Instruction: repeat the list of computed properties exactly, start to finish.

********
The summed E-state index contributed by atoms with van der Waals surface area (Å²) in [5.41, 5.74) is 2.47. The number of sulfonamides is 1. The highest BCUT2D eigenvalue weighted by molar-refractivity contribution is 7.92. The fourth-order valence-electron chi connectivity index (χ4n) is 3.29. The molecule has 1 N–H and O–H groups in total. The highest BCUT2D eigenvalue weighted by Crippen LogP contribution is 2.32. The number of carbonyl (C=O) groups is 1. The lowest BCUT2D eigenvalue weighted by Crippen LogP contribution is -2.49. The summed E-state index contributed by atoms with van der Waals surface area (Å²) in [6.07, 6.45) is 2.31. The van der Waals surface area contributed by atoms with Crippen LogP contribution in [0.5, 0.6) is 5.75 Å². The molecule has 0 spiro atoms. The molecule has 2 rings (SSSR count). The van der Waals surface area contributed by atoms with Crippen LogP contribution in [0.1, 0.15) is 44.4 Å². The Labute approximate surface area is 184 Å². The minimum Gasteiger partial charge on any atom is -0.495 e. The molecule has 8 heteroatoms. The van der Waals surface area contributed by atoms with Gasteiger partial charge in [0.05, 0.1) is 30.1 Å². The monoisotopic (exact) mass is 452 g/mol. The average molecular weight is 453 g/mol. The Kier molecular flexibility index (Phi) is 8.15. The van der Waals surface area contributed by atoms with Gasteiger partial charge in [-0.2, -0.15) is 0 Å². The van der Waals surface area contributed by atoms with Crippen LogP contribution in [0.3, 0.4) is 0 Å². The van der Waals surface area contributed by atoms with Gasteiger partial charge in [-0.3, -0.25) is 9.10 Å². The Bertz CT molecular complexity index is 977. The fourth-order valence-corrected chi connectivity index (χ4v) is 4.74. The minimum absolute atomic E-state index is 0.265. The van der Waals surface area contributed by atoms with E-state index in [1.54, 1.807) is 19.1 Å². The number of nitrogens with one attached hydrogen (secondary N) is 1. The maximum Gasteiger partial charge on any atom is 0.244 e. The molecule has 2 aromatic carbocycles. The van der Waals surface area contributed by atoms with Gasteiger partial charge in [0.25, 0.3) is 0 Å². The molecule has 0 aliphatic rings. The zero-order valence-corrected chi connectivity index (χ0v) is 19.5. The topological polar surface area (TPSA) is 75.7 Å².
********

The summed E-state index contributed by atoms with van der Waals surface area (Å²) in [5.41, 5.74) is 2.47. The number of sulfonamides is 1. The highest BCUT2D eigenvalue weighted by molar-refractivity contribution is 7.92. The fourth-order valence-electron chi connectivity index (χ4n) is 3.29. The molecule has 1 N–H and O–H groups in total. The highest BCUT2D eigenvalue weighted by Crippen LogP contribution is 2.32. The number of carbonyl (C=O) groups is 1. The lowest BCUT2D eigenvalue weighted by Crippen LogP contribution is -2.49. The summed E-state index contributed by atoms with van der Waals surface area (Å²) in [6.07, 6.45) is 2.31. The van der Waals surface area contributed by atoms with Crippen LogP contribution in [0.5, 0.6) is 5.75 Å². The molecule has 0 spiro atoms. The molecule has 2 rings (SSSR count). The van der Waals surface area contributed by atoms with Crippen LogP contribution in [0.1, 0.15) is 44.4 Å². The Labute approximate surface area is 184 Å². The minimum Gasteiger partial charge on any atom is -0.495 e. The molecule has 8 heteroatoms. The van der Waals surface area contributed by atoms with Gasteiger partial charge in [0.05, 0.1) is 30.1 Å². The monoisotopic (exact) mass is 452 g/mol. The average molecular weight is 453 g/mol. The Kier molecular flexibility index (Phi) is 8.15. The van der Waals surface area contributed by atoms with Gasteiger partial charge in [-0.2, -0.15) is 0 Å². The van der Waals surface area contributed by atoms with Crippen LogP contribution in [0.3, 0.4) is 0 Å². The van der Waals surface area contributed by atoms with Gasteiger partial charge in [-0.3, -0.25) is 9.10 Å². The Bertz CT molecular complexity index is 977. The fourth-order valence-corrected chi connectivity index (χ4v) is 4.74. The minimum absolute atomic E-state index is 0.265. The van der Waals surface area contributed by atoms with E-state index in [1.54, 1.807) is 19.1 Å². The number of nitrogens with one attached hydrogen (secondary N) is 1. The maximum Gasteiger partial charge on any atom is 0.244 e. The molecule has 2 aromatic carbocycles. The van der Waals surface area contributed by atoms with Gasteiger partial charge in [0.25, 0.3) is 0 Å². The molecule has 0 aliphatic rings. The zero-order valence-corrected chi connectivity index (χ0v) is 19.5. The topological polar surface area (TPSA) is 75.7 Å².